Fire Note Says: The Editors once again swing for the fences on their fourth LP.
Album Review: The UK’s Editors is a band that I wish would just knock me out with a killer record. They have all the right components with a brooding frontman in Tom Smith, emotional tapping tracks and a swagger that they earned back in 2005 with their debut The Back Room. Like any solid debut, the Editors have been trying to catch up to that record ever since and with their fourth album, The Weight Of Your Love, the same game seems to be engaged.
With that said, there are some changes on The Weight Of Your Love as it is the first Editors album to feature new members Justin Lockey and Elliott Williams, following the departure of founding member Chris Urbanowicz in 2012. It also was built with a live performance approach to recording in Nashville at Blackbird Studio by producer Jacquire King (Tom Waits, Norah Jones, Of Monsters And Men, Kings Of Leon). The instruments have also been beefed up a bit as horns make an appearance for the first time on an Editors record, while Williams vocal contributions can now be heard against the distinct vocals of Smith. All of these tweaks have the intention of giving fans something new and with several of the more soaring U2 type tracks, like the memorable “A Ton Of Love”, I would say that the Editors succeed in differentiating themselves from the past.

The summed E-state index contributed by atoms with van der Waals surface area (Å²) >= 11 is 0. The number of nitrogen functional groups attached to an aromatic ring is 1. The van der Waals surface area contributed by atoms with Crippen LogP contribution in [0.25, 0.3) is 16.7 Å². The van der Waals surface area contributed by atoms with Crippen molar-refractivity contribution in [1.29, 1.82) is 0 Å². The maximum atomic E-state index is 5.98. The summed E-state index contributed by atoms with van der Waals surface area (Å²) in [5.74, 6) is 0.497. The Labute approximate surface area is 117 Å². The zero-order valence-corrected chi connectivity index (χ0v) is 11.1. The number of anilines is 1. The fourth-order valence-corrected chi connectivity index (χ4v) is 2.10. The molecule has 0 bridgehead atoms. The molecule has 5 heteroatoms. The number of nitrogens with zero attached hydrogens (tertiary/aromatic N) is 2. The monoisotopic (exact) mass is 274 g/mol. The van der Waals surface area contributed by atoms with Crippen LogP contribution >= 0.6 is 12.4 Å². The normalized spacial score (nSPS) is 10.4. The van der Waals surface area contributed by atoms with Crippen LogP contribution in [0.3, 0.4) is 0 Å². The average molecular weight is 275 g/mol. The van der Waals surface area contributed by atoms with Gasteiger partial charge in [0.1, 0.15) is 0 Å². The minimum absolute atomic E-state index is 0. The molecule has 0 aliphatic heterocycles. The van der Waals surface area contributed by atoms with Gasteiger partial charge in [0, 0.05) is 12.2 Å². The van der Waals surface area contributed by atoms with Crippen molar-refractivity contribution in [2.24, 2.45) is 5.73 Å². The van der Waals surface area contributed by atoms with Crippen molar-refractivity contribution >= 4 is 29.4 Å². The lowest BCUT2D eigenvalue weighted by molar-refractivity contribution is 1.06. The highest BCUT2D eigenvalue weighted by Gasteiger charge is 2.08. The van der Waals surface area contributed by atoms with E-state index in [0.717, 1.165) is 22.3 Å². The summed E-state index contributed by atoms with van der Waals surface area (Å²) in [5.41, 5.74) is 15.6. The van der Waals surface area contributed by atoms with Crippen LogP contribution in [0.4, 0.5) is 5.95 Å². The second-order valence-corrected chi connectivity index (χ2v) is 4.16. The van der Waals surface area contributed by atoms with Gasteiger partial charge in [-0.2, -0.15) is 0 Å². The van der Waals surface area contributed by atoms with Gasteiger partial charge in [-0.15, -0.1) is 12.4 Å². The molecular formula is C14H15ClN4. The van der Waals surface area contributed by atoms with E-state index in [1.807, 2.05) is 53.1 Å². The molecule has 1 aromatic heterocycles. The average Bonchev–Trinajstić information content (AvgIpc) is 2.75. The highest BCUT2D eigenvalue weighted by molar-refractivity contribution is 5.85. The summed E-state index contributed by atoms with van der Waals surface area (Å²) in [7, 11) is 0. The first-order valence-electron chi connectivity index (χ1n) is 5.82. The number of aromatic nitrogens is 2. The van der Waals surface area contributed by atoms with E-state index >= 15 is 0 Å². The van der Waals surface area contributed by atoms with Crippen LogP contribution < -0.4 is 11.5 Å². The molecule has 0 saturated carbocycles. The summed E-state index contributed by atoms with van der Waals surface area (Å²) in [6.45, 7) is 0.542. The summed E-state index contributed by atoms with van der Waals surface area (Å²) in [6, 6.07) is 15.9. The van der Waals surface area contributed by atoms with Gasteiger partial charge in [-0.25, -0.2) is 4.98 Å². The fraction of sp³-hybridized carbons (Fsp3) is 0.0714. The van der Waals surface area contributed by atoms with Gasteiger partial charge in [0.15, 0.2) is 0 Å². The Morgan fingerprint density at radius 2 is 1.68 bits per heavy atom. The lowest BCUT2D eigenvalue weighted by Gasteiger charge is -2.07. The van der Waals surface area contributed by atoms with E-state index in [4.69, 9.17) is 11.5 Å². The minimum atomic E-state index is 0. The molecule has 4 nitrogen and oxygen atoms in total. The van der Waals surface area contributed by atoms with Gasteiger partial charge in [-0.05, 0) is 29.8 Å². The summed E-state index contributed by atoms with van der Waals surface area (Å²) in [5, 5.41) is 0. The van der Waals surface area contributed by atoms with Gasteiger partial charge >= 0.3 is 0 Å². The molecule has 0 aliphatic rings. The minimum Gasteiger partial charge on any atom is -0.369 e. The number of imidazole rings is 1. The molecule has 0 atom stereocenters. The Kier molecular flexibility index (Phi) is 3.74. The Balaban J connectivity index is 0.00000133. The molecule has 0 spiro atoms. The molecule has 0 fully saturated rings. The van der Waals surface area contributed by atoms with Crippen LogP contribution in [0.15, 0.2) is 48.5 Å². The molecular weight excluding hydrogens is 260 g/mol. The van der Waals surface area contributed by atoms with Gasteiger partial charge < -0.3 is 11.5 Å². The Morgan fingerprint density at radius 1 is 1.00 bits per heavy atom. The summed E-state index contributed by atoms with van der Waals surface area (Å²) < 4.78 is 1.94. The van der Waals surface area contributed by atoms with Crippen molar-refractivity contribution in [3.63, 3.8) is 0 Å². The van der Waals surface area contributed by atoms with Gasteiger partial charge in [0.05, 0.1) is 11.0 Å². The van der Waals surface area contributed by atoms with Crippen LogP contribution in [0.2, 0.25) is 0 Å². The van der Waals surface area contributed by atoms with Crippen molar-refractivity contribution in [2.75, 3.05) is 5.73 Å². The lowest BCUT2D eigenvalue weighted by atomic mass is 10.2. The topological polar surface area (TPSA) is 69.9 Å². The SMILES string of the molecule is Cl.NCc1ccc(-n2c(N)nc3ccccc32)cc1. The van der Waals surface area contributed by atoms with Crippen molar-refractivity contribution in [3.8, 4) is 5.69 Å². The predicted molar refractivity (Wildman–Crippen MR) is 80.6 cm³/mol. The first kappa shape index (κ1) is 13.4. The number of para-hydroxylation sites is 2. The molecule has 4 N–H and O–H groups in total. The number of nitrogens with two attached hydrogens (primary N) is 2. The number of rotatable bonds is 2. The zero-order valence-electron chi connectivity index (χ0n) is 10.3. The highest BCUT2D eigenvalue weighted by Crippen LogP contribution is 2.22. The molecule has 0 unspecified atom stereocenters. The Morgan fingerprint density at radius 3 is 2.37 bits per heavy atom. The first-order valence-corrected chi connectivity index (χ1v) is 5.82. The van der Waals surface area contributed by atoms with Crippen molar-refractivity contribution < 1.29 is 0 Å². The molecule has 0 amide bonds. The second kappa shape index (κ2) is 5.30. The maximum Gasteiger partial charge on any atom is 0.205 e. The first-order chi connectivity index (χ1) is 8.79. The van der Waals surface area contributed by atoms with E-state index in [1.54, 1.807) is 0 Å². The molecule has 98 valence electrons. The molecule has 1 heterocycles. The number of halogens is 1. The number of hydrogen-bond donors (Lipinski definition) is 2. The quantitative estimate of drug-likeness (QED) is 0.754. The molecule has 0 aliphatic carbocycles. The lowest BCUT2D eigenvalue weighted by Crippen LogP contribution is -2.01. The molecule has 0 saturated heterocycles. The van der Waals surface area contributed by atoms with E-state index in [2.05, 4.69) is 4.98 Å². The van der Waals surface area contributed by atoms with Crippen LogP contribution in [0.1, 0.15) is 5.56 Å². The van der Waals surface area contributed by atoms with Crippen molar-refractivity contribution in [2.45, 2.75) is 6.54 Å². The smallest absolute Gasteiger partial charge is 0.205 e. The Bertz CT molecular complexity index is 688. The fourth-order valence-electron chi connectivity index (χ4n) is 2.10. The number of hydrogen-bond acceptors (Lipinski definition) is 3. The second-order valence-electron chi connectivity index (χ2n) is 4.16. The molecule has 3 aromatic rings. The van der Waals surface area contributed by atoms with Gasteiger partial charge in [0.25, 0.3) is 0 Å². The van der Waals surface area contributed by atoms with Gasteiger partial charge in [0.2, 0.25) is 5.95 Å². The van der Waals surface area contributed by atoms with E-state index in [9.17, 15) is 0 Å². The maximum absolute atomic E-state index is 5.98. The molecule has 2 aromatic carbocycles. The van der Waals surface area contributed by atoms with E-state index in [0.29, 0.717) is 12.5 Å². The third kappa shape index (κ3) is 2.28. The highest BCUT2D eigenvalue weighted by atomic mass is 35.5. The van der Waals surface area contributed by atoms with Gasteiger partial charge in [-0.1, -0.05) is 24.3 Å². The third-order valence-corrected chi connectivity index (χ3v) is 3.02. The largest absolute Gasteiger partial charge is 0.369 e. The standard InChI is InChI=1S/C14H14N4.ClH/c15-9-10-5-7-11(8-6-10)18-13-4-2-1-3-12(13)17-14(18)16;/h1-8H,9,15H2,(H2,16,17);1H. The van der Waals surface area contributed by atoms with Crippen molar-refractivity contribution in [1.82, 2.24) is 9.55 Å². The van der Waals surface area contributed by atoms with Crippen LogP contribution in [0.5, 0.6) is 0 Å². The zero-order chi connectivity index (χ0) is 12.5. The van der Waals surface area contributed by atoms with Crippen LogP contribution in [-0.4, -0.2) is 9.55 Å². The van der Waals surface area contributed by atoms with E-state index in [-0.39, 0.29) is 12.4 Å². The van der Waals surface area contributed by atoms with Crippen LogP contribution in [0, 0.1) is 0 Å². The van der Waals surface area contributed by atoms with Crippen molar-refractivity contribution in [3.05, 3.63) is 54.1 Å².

The only issue I have with their progression is that the almost 50 minute album tries too hard in sections. The ballad “What Is This Thing Called Love” is very fluffy and sounds more like a Coldplay type track which does not fit Smith’s typical delivery style. It happens again on the very next song, “Honesty”, that once again goes down a dramatic ballad path but at almost 5 minutes just seems to stall. The Editors can only have so many of these tracks on a record because by the time you hit the final three songs of similar pace they just feel redundant.
Now if you have been an Editors fan – all is not lost here on The Weight Of Your Love. The first two tracks especially play very well. The opener “The Weight” is a classic sounding dark Editors composition that has a driving muscular undertone which I really liked. The following song, “Sugar”, has a Muse like bass thump to it that sounds new for the Editors but works as Smith takes full control of the track. “Formaldehyde” is another highlight as it is one of those big soaring rock tracks that I referred to earlier and sounds legit as Williams counter vocals give the Editors more depth.
Overall, I think that if you have enjoyed the Editors in the past then The Weight Of Your Love will still have its moments for you. I also think that this record will leave you wanting more or expecting more as the Editors have the potential to top themselves but unfortunately it does not happen with The Weight Of Your Love. I believe the singles off this album will still propel the Editors upward and will make some nice playlist additions but I can’t see The Weight Of Your Love getting too many repeat spins after its newness wears off.
Key Tracks: “The Weight”, “Sugar”, “Formaldehyde”
Artists With Similar Fire: U2 / Interpol / Coldplay
Play It Again Sam Records
-Reviewed by Christopher Anthony